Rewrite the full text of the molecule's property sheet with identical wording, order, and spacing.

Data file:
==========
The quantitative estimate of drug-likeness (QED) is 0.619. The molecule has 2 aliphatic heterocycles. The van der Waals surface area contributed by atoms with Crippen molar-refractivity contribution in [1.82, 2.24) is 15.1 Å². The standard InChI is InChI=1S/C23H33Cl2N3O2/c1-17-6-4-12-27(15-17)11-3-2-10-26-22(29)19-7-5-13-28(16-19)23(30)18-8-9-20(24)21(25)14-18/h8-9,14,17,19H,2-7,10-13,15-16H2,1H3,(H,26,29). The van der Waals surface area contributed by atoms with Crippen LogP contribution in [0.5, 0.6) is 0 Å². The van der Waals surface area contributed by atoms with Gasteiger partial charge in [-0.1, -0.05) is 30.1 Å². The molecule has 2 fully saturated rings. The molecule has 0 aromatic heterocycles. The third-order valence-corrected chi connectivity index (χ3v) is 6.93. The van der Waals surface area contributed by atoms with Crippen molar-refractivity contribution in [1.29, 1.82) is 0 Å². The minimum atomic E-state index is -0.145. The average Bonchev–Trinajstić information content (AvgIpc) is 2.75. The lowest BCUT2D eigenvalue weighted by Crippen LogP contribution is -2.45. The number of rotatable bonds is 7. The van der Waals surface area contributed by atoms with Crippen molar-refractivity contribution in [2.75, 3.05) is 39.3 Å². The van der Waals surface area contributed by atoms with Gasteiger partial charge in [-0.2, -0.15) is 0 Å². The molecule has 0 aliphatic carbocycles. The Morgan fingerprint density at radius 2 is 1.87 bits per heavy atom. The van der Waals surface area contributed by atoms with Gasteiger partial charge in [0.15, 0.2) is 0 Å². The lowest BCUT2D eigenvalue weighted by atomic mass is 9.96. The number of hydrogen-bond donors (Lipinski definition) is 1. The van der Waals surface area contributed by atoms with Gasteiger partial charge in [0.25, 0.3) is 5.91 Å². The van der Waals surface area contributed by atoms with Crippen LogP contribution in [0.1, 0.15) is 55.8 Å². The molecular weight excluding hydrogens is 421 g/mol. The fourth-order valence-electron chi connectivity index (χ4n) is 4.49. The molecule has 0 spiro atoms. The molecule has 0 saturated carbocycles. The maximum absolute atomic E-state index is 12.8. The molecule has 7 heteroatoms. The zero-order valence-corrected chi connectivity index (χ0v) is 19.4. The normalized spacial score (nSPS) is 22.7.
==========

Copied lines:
The quantitative estimate of drug-likeness (QED) is 0.619. The molecule has 2 aliphatic heterocycles. The van der Waals surface area contributed by atoms with Crippen molar-refractivity contribution in [1.82, 2.24) is 15.1 Å². The standard InChI is InChI=1S/C23H33Cl2N3O2/c1-17-6-4-12-27(15-17)11-3-2-10-26-22(29)19-7-5-13-28(16-19)23(30)18-8-9-20(24)21(25)14-18/h8-9,14,17,19H,2-7,10-13,15-16H2,1H3,(H,26,29). The van der Waals surface area contributed by atoms with Crippen LogP contribution in [0.5, 0.6) is 0 Å². The van der Waals surface area contributed by atoms with Gasteiger partial charge in [-0.1, -0.05) is 30.1 Å². The molecule has 2 fully saturated rings. The molecule has 0 aromatic heterocycles. The third-order valence-corrected chi connectivity index (χ3v) is 6.93. The van der Waals surface area contributed by atoms with Crippen molar-refractivity contribution in [1.29, 1.82) is 0 Å². The minimum atomic E-state index is -0.145. The average Bonchev–Trinajstić information content (AvgIpc) is 2.75. The lowest BCUT2D eigenvalue weighted by Crippen LogP contribution is -2.45. The number of rotatable bonds is 7. The van der Waals surface area contributed by atoms with Crippen molar-refractivity contribution in [2.75, 3.05) is 39.3 Å². The van der Waals surface area contributed by atoms with Gasteiger partial charge in [-0.2, -0.15) is 0 Å². The molecule has 0 aliphatic carbocycles. The Morgan fingerprint density at radius 2 is 1.87 bits per heavy atom. The van der Waals surface area contributed by atoms with Gasteiger partial charge in [0.15, 0.2) is 0 Å². The lowest BCUT2D eigenvalue weighted by atomic mass is 9.96. The number of hydrogen-bond donors (Lipinski definition) is 1. The van der Waals surface area contributed by atoms with Gasteiger partial charge in [0.25, 0.3) is 5.91 Å². The van der Waals surface area contributed by atoms with Crippen LogP contribution in [0.1, 0.15) is 55.8 Å². The molecular weight excluding hydrogens is 421 g/mol. The fourth-order valence-electron chi connectivity index (χ4n) is 4.49. The molecule has 0 spiro atoms. The molecule has 0 saturated carbocycles. The maximum absolute atomic E-state index is 12.8. The molecule has 7 heteroatoms. The zero-order valence-corrected chi connectivity index (χ0v) is 19.4. The normalized spacial score (nSPS) is 22.7.